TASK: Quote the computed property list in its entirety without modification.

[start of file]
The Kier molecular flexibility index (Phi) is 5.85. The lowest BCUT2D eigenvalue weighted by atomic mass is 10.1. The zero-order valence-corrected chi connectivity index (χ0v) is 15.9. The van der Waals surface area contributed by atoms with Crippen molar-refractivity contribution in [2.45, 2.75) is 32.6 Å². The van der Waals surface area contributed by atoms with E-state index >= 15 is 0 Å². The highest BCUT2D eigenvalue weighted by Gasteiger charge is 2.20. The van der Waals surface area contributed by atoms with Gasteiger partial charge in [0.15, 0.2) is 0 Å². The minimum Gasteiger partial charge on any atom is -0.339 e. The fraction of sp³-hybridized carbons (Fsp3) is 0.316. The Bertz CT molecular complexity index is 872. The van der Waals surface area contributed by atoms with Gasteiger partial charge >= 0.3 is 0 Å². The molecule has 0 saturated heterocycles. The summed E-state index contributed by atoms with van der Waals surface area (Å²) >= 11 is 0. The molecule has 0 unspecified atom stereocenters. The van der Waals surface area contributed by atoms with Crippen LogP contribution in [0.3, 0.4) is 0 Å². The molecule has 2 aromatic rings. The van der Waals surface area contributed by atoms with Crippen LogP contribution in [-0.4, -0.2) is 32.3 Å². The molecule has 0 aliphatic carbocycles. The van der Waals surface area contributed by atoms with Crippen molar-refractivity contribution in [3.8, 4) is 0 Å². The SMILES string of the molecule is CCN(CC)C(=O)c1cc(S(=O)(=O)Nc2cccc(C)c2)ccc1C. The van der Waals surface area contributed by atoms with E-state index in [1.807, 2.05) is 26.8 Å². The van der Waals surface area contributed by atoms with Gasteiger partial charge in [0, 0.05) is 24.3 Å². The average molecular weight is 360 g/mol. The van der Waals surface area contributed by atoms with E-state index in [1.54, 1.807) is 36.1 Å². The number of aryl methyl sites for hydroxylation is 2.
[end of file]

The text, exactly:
The Kier molecular flexibility index (Phi) is 5.85. The lowest BCUT2D eigenvalue weighted by atomic mass is 10.1. The zero-order valence-corrected chi connectivity index (χ0v) is 15.9. The van der Waals surface area contributed by atoms with Crippen molar-refractivity contribution in [2.45, 2.75) is 32.6 Å². The van der Waals surface area contributed by atoms with E-state index >= 15 is 0 Å². The highest BCUT2D eigenvalue weighted by Gasteiger charge is 2.20. The van der Waals surface area contributed by atoms with Gasteiger partial charge in [0.15, 0.2) is 0 Å². The minimum Gasteiger partial charge on any atom is -0.339 e. The fraction of sp³-hybridized carbons (Fsp3) is 0.316. The Bertz CT molecular complexity index is 872. The van der Waals surface area contributed by atoms with Gasteiger partial charge >= 0.3 is 0 Å². The molecule has 0 saturated heterocycles. The summed E-state index contributed by atoms with van der Waals surface area (Å²) >= 11 is 0. The molecule has 0 unspecified atom stereocenters. The van der Waals surface area contributed by atoms with Crippen LogP contribution in [0.3, 0.4) is 0 Å². The molecule has 2 aromatic rings. The van der Waals surface area contributed by atoms with Crippen LogP contribution in [-0.4, -0.2) is 32.3 Å². The molecule has 0 aliphatic carbocycles. The van der Waals surface area contributed by atoms with Crippen molar-refractivity contribution in [3.8, 4) is 0 Å². The SMILES string of the molecule is CCN(CC)C(=O)c1cc(S(=O)(=O)Nc2cccc(C)c2)ccc1C. The van der Waals surface area contributed by atoms with E-state index in [1.807, 2.05) is 26.8 Å². The van der Waals surface area contributed by atoms with Gasteiger partial charge in [0, 0.05) is 24.3 Å². The average molecular weight is 360 g/mol. The van der Waals surface area contributed by atoms with E-state index in [1.54, 1.807) is 36.1 Å². The number of aryl methyl sites for hydroxylation is 2.